It is a cliche to speak of Shenzhen, China's first special economic zone established in 1980, either as Deng Xiaoping's most laudable achievement or the blueprint for a rapidly developing China. Nonetheless, in view of recent developments in 'Hong Kong's factory,' these platitudes must be revisited.
In March this year, Shenzhen's mayor Yu Youjun declared that the city had been granted central government approval to "accumulate experience for other cities" and accelerate the implementation of China's WTO commitments. The mayor explained that these measures would boost the city's efforts to capture a greater percentage of the foreign investment presently flowing into China.
At the time, Yu side-stepped any direct questions as to which parts of the city's economy would be opened, but he pledged to soften restrictions faced by foreign investors in some 20 sectors, earmarking securities, consulting, accounting, financial services and tourism as candidate testing grounds for liberalisation.
He later called for wholly foreign-owned procurement centres to be allowed within Shenzhen, a business of growing importance to foreign investors. However, it was the promise to open better performing state-owned enterprises (SOEs) to overseas investment, and indications that he had developed a plan to reduce Shenzhen's stake in SOEs that provoked the most speculation.
The Ministry of Foreign Trade and Economic Cooperation backed Mayor Yu's commitments when in June 2002 it issued a notice relating to the establishment of foreign- invested logistics enterprises. This was an initial step in opening up China's logistics market to foreign investors, which have long been plagued by an inability to transport and distribute goods without incurring exorbitant costs. It also established Shenzhen as one of eight pilot areas in which the logistics market would be liberalised.
The notice affords foreign companies an opportunity to develop viable distribution channels within China, and reflects Beijing's aim to adhere to the WTO commitment to entirely open its logistics sector to foreign investment by 2005. At present, foreign entities seeking to establish a logistics enterprise can do so only in one of the eight pilot areas, either as a Sino-foreign equity or co-operative joint venture. If a Sino-foreign equity joint venture is to be established, the foreign investor's equity ratio must not exceed 50 per cent.
Wal-Mart relocated its global purchasing centre from Hong Kong to Shenzhen this February. Another major foreigner retailer, Carrefour, also decided to set up a purchasing office in Shenzhen. In a desire to capitalise on the recent liberalisations in Shenzhen, several foreign entities wishing to avoid the 'middle-man' costs incurred in operating an identical business in either Hong Kong or Taiwan may seek to establish procurement centres on the mainland.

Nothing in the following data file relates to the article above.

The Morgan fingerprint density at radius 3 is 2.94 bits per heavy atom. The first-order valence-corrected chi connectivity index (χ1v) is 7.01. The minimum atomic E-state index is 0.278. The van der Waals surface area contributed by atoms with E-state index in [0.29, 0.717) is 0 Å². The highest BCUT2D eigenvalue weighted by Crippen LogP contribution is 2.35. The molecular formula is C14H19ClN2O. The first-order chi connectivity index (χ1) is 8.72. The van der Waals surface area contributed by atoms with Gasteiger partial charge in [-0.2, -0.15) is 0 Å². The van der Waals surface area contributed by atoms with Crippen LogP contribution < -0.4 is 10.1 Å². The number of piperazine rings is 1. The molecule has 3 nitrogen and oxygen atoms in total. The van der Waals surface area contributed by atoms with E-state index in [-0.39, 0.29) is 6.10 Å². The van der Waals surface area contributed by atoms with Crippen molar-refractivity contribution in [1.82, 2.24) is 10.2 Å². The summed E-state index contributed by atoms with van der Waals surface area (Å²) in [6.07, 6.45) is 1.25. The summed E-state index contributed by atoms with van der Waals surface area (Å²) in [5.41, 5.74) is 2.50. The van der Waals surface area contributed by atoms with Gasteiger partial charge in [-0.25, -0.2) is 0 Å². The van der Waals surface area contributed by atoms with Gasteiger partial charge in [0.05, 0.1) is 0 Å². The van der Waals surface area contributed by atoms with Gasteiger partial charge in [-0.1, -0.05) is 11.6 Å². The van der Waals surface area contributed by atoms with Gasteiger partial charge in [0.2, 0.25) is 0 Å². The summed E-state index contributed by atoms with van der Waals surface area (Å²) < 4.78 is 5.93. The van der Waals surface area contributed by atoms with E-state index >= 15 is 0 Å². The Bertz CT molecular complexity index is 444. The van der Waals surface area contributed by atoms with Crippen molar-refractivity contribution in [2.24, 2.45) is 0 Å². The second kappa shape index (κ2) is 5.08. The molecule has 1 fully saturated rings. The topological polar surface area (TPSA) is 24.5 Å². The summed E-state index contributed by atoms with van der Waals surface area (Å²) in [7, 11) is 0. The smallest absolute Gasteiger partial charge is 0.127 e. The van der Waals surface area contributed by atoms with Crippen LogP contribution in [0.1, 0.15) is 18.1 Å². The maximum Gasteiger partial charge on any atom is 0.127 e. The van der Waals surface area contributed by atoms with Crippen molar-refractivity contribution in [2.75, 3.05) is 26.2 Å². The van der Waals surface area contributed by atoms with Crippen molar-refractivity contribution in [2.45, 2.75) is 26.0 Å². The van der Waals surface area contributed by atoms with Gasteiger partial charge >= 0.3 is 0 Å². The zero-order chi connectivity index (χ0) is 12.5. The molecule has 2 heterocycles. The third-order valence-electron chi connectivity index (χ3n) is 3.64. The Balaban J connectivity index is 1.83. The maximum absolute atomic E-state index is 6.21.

A report published by China Online in May this year stated that 20 Fortune 500 companies had already applied to set up foreign- owned procurement centres in Shenzhen, and Ye Min Hui, director of the Shenzhen Economic and Trade Bureau, disclosed that at least 10 of them would be approved this year.
Mayor Yu's most important announcement came in late August when he disclosed that non-tradable stakes in five SOEs were to be sold by tender to foreign investors. This landmark decision was further evidence of the strong desire that exists to reform Shenzhen's state-owned sector. The proposed sale, although alluded to in early announcements, was particularly surprising in that the majority of enterprises for sale turned out to be utility companies. Yu announced that 25 per cent of Shenzhen Energy Group, 45 per cent of Shenzhen Water Group, 24 per cent of Shenzhen Gas Group, 45 per cent of Shenzhen Public Transportation Group and 70 per cent of Shenzhen Food General Corp would be sold by the end of 2002.
Immediately following the announcement, a reported 13 multinationals expressed interest in Shenzhen Energy Group, the company that supplies power to more than 70 per cent of the city. The auction is another example of Yu's determination that Shenzhen should serve as a pilot area for dynamic economic experiments. If the sale is deemed a success, a second round of SOE shares might be offered next year.
Yu has spoken of his desire to institute further reforms, including streamlining Shenzhen's local government and administrative system, all with a mind towards channelling foreign investment into Shenzhen in an increasingly competitive China production market. If Shenzhen continues to commit voluntarily to implementing WTOinspired reforms, it may well distance itself from competitor cities not only within China, but perhaps within greater Asia as well.
This article was written by Peter Bazos of the Hong Kong office of Freshfields Bruckhaus Deringer. For more information, contact Lucille Barale, partner in Hong Kong at email@example.com, or Douglas Markel, partner in Beijing, at firstname.lastname@example.org.